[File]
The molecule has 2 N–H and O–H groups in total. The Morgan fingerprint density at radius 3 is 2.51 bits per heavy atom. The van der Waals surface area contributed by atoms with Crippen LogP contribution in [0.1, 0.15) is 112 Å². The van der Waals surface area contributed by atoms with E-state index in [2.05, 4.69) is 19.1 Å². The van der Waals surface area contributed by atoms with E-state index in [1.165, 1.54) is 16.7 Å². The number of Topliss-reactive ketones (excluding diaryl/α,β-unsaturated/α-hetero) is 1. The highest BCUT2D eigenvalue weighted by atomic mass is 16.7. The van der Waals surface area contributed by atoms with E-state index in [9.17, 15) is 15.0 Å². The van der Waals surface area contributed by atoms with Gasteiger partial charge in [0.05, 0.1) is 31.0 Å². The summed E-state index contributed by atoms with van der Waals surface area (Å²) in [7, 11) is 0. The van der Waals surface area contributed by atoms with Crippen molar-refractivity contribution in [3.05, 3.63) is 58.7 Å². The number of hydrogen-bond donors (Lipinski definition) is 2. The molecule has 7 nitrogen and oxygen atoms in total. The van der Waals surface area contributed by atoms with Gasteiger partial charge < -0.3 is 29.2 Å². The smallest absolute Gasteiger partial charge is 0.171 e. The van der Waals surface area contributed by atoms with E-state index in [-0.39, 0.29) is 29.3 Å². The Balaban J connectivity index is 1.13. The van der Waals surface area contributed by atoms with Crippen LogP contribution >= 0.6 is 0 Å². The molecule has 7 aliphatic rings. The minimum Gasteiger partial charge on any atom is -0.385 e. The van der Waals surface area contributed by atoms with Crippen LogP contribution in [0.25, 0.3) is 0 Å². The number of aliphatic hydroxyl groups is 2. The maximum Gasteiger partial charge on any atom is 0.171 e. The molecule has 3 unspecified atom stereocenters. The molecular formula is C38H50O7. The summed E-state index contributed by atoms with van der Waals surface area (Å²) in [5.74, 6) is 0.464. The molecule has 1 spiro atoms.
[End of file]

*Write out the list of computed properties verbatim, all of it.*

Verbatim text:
The molecule has 2 N–H and O–H groups in total. The Morgan fingerprint density at radius 3 is 2.51 bits per heavy atom. The van der Waals surface area contributed by atoms with Crippen LogP contribution in [0.1, 0.15) is 112 Å². The van der Waals surface area contributed by atoms with E-state index in [2.05, 4.69) is 19.1 Å². The van der Waals surface area contributed by atoms with E-state index in [1.165, 1.54) is 16.7 Å². The number of Topliss-reactive ketones (excluding diaryl/α,β-unsaturated/α-hetero) is 1. The highest BCUT2D eigenvalue weighted by atomic mass is 16.7. The van der Waals surface area contributed by atoms with E-state index in [9.17, 15) is 15.0 Å². The van der Waals surface area contributed by atoms with Gasteiger partial charge in [0.05, 0.1) is 31.0 Å². The summed E-state index contributed by atoms with van der Waals surface area (Å²) in [7, 11) is 0. The van der Waals surface area contributed by atoms with Crippen molar-refractivity contribution in [3.05, 3.63) is 58.7 Å². The number of hydrogen-bond donors (Lipinski definition) is 2. The molecule has 7 nitrogen and oxygen atoms in total. The van der Waals surface area contributed by atoms with Gasteiger partial charge < -0.3 is 29.2 Å². The smallest absolute Gasteiger partial charge is 0.171 e. The van der Waals surface area contributed by atoms with E-state index in [-0.39, 0.29) is 29.3 Å². The Balaban J connectivity index is 1.13. The van der Waals surface area contributed by atoms with Crippen LogP contribution >= 0.6 is 0 Å². The molecule has 7 aliphatic rings. The minimum Gasteiger partial charge on any atom is -0.385 e. The van der Waals surface area contributed by atoms with Crippen LogP contribution in [0.25, 0.3) is 0 Å². The number of aliphatic hydroxyl groups is 2. The maximum Gasteiger partial charge on any atom is 0.171 e. The molecule has 3 unspecified atom stereocenters. The molecular formula is C38H50O7. The summed E-state index contributed by atoms with van der Waals surface area (Å²) in [5.74, 6) is 0.464. The molecule has 1 spiro atoms.